‘The 33 Of San Jose’ Trapped 69 Days
March 19, 2012 by staff
‘The 33 Of San Jose’ Trapped 69 Days, The owners of the San José mine in Chile where 33 men were trapped for 69 days in 2010 will pay US$5 million towards their rescue. The amount was agreed upon in a deal between the Chilean government and the San Esteban Mining Company that owns the mine. The government says it is less than 25% of what it paid for the rescue, which involved drilling a 700-meter tunnel to pull the men out.
The government had sued the San Esteban Mining Company in an attempt to recover the $22m it spent on the rescue, but a spokesman for the mine said the company was on the brink of bankruptcy and could not afford to pay more.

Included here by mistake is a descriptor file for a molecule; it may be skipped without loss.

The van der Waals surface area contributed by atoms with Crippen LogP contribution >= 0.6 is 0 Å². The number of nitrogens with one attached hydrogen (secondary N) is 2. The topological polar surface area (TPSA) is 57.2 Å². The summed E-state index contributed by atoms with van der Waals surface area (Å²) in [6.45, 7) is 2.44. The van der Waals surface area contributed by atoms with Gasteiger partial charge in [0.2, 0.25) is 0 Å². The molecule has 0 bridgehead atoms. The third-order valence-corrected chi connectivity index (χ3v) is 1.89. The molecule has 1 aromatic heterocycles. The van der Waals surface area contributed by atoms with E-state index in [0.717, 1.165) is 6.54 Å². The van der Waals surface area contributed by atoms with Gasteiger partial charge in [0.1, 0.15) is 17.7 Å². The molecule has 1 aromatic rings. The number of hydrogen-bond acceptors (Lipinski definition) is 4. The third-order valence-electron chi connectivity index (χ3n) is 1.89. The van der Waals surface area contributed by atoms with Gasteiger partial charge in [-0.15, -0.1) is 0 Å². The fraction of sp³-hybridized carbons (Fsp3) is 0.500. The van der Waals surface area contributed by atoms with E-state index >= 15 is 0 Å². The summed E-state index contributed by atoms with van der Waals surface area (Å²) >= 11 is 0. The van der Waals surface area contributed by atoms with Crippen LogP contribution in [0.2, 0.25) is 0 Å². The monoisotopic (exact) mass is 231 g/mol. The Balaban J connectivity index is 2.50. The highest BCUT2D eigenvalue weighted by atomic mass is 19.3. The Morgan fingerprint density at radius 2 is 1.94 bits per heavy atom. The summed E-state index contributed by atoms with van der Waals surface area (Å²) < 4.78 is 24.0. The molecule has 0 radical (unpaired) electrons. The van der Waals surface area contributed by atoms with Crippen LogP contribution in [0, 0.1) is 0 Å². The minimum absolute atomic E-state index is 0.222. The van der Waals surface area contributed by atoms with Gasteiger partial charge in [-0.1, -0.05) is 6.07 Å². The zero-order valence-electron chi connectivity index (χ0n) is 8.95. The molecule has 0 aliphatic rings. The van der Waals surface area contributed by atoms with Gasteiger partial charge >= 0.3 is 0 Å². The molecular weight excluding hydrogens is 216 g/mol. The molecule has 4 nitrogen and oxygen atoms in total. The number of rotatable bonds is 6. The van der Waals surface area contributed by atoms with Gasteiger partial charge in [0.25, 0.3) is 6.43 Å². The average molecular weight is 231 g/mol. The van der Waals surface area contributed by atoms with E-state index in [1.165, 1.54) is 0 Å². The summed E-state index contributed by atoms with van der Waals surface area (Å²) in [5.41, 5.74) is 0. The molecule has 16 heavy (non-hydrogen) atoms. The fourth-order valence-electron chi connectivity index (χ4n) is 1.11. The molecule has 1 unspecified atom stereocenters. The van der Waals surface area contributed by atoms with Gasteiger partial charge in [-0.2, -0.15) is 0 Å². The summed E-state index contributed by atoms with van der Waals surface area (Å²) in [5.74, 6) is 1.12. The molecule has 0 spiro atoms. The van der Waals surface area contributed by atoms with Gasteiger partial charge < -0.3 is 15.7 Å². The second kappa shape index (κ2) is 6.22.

Maria Loreto Reid, a trustee for the San José mine, said its owners “had always wanted to contribute something towards the rescue”. She welcomed the agreement, which “avoided dragging out a lawsuit, which is always long and tortuous.”
A lawyer representing 31 out of the 33 trapped miners, Remberto Valdes, also praised the agreement, calling it “prudent and sensible.” He added that the US$5 million was “the maximum which could be asked for considering the dismal financial situation of the company.”
So far, no deal has been reached on the future of the mines owned by the company, but the San Jose mine has been closed since the accident on August 5, 2010. After the miners were all rescued, Chilean President Sebastian Pi?era vowed that it would never open again.
The miners who were trapped underground argue that is a step which the government should have taken much earlier. Thirty-one of them are pursuing legal action against the country, accusing it of failing to do its job properly by allowing the mine to remain open in the years before the accident.
They are each claiming compensation of over US$500,000.
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